Because many processed and prepared foods contain high levels of sodium, you could be consuming too much salt, even if you don’t add salt to your phasing. The average American consumes about 3,400 mg of sodium each day – far more than the U.S. Food and Drug Administration recommendation of no more than 2,300mg/day. If you’ve been diagnosed with hypertension or high blood pressure, the FDA recommends an even lower threshold: 1,500 milligrams per day.
You’ll never be able to eliminate salt from your diet completely – nor do you want to; it’s actually vitally important for ,, physiological processes in the body – including electrolyte balance. Most of the sodium we consume is not salt that we add in the kitchen, rather it comes from processed and restaurant foods. Therefore, the first step to reducing your salt intake is to begin to eliminate fast food and processed foods. At restaurants, you can talk to your server about food prep and ask them to keep the salt on the low end of your meal. Cooking for yourself is obviously the best way to control your sodium intake because you’re in the driver’s seat as far as what goes into the pot. Let’s put away the saltshaker and find some more creative ways to add flavor to your home-cooked meal.
1) Use Fresh and Dried Herbs and Spices
Salt is not the only way to make bland foods tastier. Odds are that you have a whole spice rack full of mouthwatering seasonings, just waiting to be used. Swap out salty meat rubs with your own blend of onions, garlic, herbs,
2) Make Your Own Dressings
Salad dressings can have as much as 500 mg of sodium per serving because of the sodium-containing preservatives included to increase shelf life . But the basic ingredients that you would use to make them yourself – oil and vinegar – have no sodium at all.
3) Opt for Low-sodium Stocks and Broths – or Make Your Own
Canned varieties of chicken stock and chicken broth are loaded with sodium. Opt for the low-sodium, or simply make your own at home and freeze it for when you need it. Here’s a great recipe for homemade chicken broth.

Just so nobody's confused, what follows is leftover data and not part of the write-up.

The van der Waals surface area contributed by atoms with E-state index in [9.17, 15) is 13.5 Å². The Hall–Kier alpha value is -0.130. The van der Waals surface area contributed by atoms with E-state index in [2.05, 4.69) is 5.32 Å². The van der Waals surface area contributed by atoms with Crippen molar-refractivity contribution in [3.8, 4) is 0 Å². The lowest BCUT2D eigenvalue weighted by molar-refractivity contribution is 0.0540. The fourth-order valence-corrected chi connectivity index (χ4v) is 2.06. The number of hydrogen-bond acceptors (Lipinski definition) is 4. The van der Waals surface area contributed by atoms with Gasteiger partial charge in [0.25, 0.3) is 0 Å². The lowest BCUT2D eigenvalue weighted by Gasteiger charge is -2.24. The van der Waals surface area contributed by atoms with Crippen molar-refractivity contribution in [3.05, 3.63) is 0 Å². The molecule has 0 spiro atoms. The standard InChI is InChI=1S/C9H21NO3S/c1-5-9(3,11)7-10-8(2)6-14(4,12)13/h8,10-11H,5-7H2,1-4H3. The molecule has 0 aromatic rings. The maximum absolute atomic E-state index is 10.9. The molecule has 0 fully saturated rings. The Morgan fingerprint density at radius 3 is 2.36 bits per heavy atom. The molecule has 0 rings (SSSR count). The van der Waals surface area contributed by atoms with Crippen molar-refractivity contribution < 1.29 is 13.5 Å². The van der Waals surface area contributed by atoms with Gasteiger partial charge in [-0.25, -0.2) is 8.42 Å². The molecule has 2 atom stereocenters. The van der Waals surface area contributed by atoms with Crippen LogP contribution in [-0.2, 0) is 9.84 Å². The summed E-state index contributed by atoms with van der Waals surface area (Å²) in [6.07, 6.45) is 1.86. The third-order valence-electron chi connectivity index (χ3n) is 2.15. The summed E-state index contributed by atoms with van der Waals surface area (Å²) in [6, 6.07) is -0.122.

4) Read Labels
It is important to read labels on the food items you buy to ensure that they aren’t packed with too much salt. Different brands of the same food can have vastly different sodium levels. Some varieties even have reduced-sodium versions. You may not tend to favor these low-salt varieties but … read the next tip.
5) Gradually Phase Out Saltier Varieties
If you don’t like the taste of lower-sodium foods right now, try combining them with a regular version of the same food. Over time, as your taste buds adjust to prefer less salt, start phasing out the saltier version altogether.
6) Avoid Canned Vegetables
For home-cooked meals, choose fresh over canned vegetables whenever possible. If you must use canned vegetables, look for the ones that say, “no salt added,” and give them a rinse before you use them. The American Dietetic Association estimates that rinsing canned vegetables reduces their sodium content by about 40 percent.
7) Minimize Processed Meats (Smoked, Pickled, Canned)
Processed meats are loaded with salty preservatives – but again, read the label! Some canned fish has no added salt and offers a healthy snack option if you’re increasing your protein intake. Luncheon meats are frequently injected with brine solutions. Cold cuts and cured meats are one of the top six sodium sources in the U.S. diet. Opt for the fresh version instead: slice whole chicken breasts for your sandwiches and skip the bacon and beef jerky.
8) Skip the Instant Oatmeal
Don’t you love those little packets of instant oatmeal? They are delicious and convenient, but one small packet has up to 250 mg of sodium. You are better off swapping them out for plain old-fashioned oats, which have zero sodium. Even if you add a bit of your own salt, you’ll likely use far less than the folks at the Instant Oatmeal Factory! To add some pizzazz, add a few drops of vanilla extract and a teaspoon of real maple syrup. For a protein boost, add ground flax meal and walnuts. Yum!